Chapter 2 - Aerodynamics of Flight
Lift opposes the downward force of weight and is produced
by the dynamic effects of the surrounding airstream
acting on the wing. Lift acts perpendicular to
the flight path through the wing’s center of lift. There
is a mathematical relationship between lift, angle of
attack, airspeed, altitude, and the size of the wing. In
the lift equation, these factors correspond to the terms
coefficient of lift, velocity, air density, and wing surface
area. The relationship is expressed in Figure 2-11.
This shows that for lift to increase, one or more of the
factors on the other side of the equation must increase.
Lift is proportional to the square of the velocity, or
airspeed, therefore, doubling airspeed quadruples the
amount of lift if everything else remains the same.
Small changes in airspeed create larger changes in
lift. Likewise, if other factors remain the same while
the coefficient of lift increases, lift also will increase.
The coefficient of lift goes up as the angle of attack
is increased. As air density increases, lift increases.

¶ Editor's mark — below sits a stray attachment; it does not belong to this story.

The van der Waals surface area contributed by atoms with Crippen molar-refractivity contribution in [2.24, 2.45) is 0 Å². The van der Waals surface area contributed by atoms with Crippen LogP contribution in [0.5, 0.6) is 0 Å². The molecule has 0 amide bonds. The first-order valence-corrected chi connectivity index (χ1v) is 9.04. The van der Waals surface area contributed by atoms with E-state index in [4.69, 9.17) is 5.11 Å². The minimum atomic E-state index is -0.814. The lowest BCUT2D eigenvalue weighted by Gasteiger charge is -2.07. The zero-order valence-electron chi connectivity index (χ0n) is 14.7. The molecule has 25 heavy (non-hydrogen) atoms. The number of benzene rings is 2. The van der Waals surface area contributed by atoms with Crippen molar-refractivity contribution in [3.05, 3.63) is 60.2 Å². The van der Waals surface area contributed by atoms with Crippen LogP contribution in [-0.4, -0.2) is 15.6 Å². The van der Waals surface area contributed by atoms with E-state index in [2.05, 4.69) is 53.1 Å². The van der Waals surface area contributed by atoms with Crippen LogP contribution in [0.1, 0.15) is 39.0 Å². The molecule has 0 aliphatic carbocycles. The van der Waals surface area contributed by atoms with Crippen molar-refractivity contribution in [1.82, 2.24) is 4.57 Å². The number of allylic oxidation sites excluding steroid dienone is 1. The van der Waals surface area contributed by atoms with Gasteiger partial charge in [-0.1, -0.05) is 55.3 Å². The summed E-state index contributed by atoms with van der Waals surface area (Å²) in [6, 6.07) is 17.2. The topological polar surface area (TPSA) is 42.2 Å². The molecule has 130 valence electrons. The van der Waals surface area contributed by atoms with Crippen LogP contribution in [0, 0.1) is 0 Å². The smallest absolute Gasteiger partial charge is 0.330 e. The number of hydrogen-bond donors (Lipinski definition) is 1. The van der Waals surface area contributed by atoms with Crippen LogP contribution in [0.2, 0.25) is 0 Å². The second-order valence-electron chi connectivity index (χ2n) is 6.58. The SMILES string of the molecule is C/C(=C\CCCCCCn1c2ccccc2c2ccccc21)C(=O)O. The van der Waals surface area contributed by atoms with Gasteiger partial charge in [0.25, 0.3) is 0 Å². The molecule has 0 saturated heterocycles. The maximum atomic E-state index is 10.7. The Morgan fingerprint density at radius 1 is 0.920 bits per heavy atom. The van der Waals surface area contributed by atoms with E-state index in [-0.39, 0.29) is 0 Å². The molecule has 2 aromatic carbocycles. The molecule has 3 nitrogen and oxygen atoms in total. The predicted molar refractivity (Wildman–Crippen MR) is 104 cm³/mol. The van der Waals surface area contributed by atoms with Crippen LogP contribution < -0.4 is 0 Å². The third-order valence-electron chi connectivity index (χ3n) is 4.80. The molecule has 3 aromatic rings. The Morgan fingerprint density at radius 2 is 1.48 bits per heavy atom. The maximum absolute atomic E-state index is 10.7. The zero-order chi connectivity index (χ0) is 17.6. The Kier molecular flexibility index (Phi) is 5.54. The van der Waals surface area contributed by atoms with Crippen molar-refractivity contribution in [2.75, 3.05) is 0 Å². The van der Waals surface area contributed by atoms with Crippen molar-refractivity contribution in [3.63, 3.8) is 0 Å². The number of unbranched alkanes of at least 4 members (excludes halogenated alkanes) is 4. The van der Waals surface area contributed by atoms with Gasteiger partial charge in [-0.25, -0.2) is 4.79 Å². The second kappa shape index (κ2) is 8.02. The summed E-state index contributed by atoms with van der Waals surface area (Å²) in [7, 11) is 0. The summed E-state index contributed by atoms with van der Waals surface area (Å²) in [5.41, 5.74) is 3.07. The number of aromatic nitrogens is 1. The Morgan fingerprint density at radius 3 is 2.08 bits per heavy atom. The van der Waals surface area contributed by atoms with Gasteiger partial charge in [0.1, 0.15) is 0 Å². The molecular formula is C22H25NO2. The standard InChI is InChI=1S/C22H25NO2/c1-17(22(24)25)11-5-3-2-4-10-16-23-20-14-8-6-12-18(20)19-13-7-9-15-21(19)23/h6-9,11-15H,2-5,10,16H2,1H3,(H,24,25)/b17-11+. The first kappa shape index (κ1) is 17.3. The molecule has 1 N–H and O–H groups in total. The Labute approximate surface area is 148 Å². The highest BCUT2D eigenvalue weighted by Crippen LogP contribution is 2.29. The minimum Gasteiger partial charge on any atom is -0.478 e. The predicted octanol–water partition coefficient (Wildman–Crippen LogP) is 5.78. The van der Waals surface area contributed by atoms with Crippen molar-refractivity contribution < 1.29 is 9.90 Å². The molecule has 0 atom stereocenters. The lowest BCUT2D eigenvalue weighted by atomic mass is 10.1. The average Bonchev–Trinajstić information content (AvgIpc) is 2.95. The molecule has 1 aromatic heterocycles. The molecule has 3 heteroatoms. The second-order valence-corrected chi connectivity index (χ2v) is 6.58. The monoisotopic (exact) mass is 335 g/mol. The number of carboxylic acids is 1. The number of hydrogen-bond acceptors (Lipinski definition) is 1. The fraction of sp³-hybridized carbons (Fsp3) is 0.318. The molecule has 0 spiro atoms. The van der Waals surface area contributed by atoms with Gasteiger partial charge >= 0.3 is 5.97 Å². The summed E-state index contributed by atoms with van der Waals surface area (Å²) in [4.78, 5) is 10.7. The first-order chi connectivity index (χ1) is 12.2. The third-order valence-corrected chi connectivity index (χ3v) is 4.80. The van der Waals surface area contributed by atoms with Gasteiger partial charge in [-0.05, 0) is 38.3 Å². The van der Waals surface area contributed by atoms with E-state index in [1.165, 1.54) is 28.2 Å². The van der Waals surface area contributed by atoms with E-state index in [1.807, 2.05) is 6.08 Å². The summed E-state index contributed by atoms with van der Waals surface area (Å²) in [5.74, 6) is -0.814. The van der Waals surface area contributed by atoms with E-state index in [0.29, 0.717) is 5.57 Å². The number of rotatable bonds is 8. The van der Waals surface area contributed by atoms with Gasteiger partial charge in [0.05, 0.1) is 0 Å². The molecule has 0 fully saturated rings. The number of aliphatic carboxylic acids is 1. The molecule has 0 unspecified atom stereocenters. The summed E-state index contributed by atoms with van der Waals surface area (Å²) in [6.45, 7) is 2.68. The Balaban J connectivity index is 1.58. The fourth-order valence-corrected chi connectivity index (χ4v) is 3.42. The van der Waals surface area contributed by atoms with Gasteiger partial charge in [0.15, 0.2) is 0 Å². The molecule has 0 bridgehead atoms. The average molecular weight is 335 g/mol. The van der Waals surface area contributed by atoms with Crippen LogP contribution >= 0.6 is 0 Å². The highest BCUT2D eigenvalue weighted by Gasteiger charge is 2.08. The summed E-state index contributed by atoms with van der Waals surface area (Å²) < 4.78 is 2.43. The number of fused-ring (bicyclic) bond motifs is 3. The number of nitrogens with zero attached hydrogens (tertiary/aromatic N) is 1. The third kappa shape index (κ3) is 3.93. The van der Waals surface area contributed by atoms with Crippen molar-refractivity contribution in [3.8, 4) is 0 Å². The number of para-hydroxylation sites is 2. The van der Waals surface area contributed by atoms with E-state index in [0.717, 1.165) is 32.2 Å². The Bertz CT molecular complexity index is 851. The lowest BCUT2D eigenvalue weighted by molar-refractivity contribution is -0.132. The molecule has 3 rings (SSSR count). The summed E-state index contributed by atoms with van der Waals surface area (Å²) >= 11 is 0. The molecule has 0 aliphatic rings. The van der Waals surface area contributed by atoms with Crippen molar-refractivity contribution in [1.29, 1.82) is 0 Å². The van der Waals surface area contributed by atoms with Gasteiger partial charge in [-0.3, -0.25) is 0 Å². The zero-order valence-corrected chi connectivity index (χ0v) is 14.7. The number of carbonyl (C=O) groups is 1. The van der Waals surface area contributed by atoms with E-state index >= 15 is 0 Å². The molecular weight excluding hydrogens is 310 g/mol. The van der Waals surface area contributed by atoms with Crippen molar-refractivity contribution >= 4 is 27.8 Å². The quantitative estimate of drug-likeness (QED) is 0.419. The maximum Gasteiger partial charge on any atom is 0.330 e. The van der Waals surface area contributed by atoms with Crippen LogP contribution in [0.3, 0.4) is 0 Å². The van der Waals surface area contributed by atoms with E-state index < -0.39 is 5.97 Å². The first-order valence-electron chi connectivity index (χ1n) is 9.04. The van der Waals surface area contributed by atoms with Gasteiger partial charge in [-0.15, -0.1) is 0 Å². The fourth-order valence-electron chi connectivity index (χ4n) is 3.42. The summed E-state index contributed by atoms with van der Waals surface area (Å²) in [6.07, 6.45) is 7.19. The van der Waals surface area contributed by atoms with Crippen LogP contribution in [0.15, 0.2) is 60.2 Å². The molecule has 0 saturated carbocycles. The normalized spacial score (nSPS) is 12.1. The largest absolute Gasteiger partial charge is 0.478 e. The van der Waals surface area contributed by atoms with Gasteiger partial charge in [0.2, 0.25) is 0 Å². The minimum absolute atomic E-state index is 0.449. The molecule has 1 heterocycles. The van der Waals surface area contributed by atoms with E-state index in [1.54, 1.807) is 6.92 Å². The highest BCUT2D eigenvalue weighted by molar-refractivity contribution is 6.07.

However, you will usually be more concerned with how lift is diminished by reductions in air density on
a hot day, or if you are operating at higher altitudes.
All wings produce lift in two ways:
1. Airfoil shape creating a higher velocity over
the top of the wing and a lower velocity over
the bottom of the wing with Bernoulli’s venturi
2. Downward deflection of airflow because of
the curvature of the wing with the principle of
Newton’s Third Law of Motion: For every action,
there is an equal and opposite reaction.
Both principles determine the lifting force. Review
Chapter 2 in the Pilot’s Handbook of Aeronautical
Knowledge to understand Newton’s laws of motion
and force and Bernoulli’s principle of pressure.